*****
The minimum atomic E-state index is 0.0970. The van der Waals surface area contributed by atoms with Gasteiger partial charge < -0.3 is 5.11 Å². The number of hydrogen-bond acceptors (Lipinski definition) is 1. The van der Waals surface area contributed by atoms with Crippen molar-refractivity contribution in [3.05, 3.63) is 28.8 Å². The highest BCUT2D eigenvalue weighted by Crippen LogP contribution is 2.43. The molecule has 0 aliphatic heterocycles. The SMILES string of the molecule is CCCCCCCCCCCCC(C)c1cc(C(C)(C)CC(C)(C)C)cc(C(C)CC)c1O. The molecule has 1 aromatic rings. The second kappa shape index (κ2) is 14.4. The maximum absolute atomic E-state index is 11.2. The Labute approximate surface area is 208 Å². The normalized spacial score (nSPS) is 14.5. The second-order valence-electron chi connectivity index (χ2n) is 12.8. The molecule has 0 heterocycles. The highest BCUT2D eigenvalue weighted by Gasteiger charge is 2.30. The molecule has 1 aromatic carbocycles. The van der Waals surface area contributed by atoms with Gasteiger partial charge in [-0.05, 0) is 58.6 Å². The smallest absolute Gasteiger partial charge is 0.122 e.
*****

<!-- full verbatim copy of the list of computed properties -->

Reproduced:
The minimum atomic E-state index is 0.0970. The van der Waals surface area contributed by atoms with Gasteiger partial charge < -0.3 is 5.11 Å². The number of hydrogen-bond acceptors (Lipinski definition) is 1. The van der Waals surface area contributed by atoms with Crippen molar-refractivity contribution in [3.05, 3.63) is 28.8 Å². The highest BCUT2D eigenvalue weighted by Crippen LogP contribution is 2.43. The molecule has 0 aliphatic heterocycles. The SMILES string of the molecule is CCCCCCCCCCCCC(C)c1cc(C(C)(C)CC(C)(C)C)cc(C(C)CC)c1O. The molecule has 1 aromatic rings. The second kappa shape index (κ2) is 14.4. The maximum absolute atomic E-state index is 11.2. The Labute approximate surface area is 208 Å². The normalized spacial score (nSPS) is 14.5. The second-order valence-electron chi connectivity index (χ2n) is 12.8. The molecule has 0 heterocycles. The highest BCUT2D eigenvalue weighted by Gasteiger charge is 2.30. The molecule has 1 aromatic carbocycles. The van der Waals surface area contributed by atoms with Gasteiger partial charge in [-0.05, 0) is 58.6 Å². The smallest absolute Gasteiger partial charge is 0.122 e.